top of page

Frequently asked questions

​​Are the voicemails on THIN PLACES RADIO real?

Yes, they're real. It's up to you to decide if you think the person leaving it is telling a story or telling the truth (or both). You can leave your own voicemail at 717-382-8093.


What are your pronouns?

Man, I wish I knew! Go nuts.


When did you first start writing?

According to my mom, I was writing before I was reading - I told my Grandma some stories about two dogs who solved mysteries together, and she wrote them down for me. I started my first novel when I was 15 and finished it when I was 17. It was about twins with superpowers, and it was bad, because of course it was! But I kept practicing, and wrote a lot more, and I got better.

What kind of research did you do for LYCANTHROPY?

The short answer to this is, lots. I wrote this book out of my own experiences with chronic illness, but I also wanted it to reflect the world around me. I started by doing research on all the different kinds of experiences I wanted to include, from race to illnesses to gender identity to historical werewolf myths to working in animal control to living in Pennsylvania or New Jersey.

Then, I did interviews with people for all of the above, and visited Pennsylvania to get a feel for it. The interviews changed the way that I wrote the book, and the things that happened in it - for example, driving tends to be okay for my chronic illnesses, but my friend Tracy told me that it can be difficult with Lyme, so I moved Brigid and Priya closer to each other. I also got sensitivity reads, especially for Priya's Indian-American identity - one after I finished the first draft of the novel, and another that went through my editor at Quirk first.


Are you chronically ill?

Yep, I have two autoimmune disorders, endometriosis, and a number of other problems & issues with my body. I have flares pretty regularly.


How did you come up with the idea for LAOCI?

I've always been obsessed with werewolves as "monsters," because to my mind, they were always just people with a chronic illness that affected them at regular intervals - just like me. Also, they're extremely cool, and I wanted more female werewolves. In the frustration as I was coming out of a long and difficult flare, I wrote a prose poem called "How to Be a Werewolf." As I was talking to my friend, Hannah, about the concept of a girl in a support group who meets a werewolf there, she stopped me and said, "oh, that's a book." And it turned out it was.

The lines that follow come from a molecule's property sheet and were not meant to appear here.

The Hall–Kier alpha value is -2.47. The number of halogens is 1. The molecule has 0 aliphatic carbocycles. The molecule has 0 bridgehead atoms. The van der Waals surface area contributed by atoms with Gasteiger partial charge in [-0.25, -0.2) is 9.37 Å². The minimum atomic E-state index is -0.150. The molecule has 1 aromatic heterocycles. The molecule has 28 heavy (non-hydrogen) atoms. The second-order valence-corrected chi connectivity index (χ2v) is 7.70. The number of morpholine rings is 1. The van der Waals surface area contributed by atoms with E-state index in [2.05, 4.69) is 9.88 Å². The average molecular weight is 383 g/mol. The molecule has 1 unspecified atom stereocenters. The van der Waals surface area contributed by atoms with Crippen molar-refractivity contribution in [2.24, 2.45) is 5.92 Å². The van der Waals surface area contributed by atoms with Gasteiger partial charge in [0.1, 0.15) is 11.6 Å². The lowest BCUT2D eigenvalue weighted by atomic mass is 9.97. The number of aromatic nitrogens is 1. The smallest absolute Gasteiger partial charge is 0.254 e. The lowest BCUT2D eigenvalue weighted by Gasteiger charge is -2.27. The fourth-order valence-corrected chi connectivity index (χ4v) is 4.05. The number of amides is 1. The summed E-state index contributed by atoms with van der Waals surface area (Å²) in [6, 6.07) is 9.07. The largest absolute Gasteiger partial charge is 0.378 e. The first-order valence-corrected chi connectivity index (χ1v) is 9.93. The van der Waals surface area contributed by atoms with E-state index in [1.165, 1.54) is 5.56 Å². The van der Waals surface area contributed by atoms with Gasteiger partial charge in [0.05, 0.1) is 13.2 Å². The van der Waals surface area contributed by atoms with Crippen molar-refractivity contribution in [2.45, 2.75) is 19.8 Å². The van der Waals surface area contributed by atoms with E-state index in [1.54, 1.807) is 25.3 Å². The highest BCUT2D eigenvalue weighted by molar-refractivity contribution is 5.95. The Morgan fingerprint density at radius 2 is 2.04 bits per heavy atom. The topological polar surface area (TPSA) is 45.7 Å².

Why did you write an Indian-American protagonist in LAOCI?

From the beginning, I knew that LAOCI was centered on two protagonists, one chronically ill, and the other a werewolf. When I was first developing it, I also knew that I wanted it to reflect real world diversity, and my own close friendships - I didn't want the characters of color to just feel like sidekicks to white protagonists. I also knew that I would never make Brigid, a monstrous character, nonwhite. As I kept writing, Brigid, who I thought would be the protagonist, became the deuterogonest, and Priya became the protagonist. Unfortunately, I didn't realize at the time how big a change this really was. I overstepped, and I regret that I did. While I'm still committed to depicting many types of backgrounds and life experiences, including illness, gender, sexuality, and different socioeconomic backgrounds, I won't write another book with a primary protagonist of color - it's just not going to be as authentic from me.

What's your writing process like?

I definitely look before I leap - I like to flesh out the characters with playlists and images, dig into the specifics of the research, and make a detailed outline before I start writing. But all of this shifts as the story pulls me in. And there's not just one way to write - it's whatever works best for you.

Do you have any advice for aspiring authors? 

Focus on the work, and keep your eyes on your own paper. I don't mean don't read - that's the best way to learn how to write. But it's easier now than ever to get caught up comparing yourself to others, or trying to write something you think might be on-trend. Write the thing that makes you feel most alive - the thing that you're in love with. In 30,000 words you're going to be half-sick of it, before you remind yourself the reasons you loved it in the first place. Writing is hard, but it's fun, too. So play, try new things that might not work, and have fun!

Can you read my short story/novel?

No, sorry! Keep working on it, though - you're doing great!


bottom of page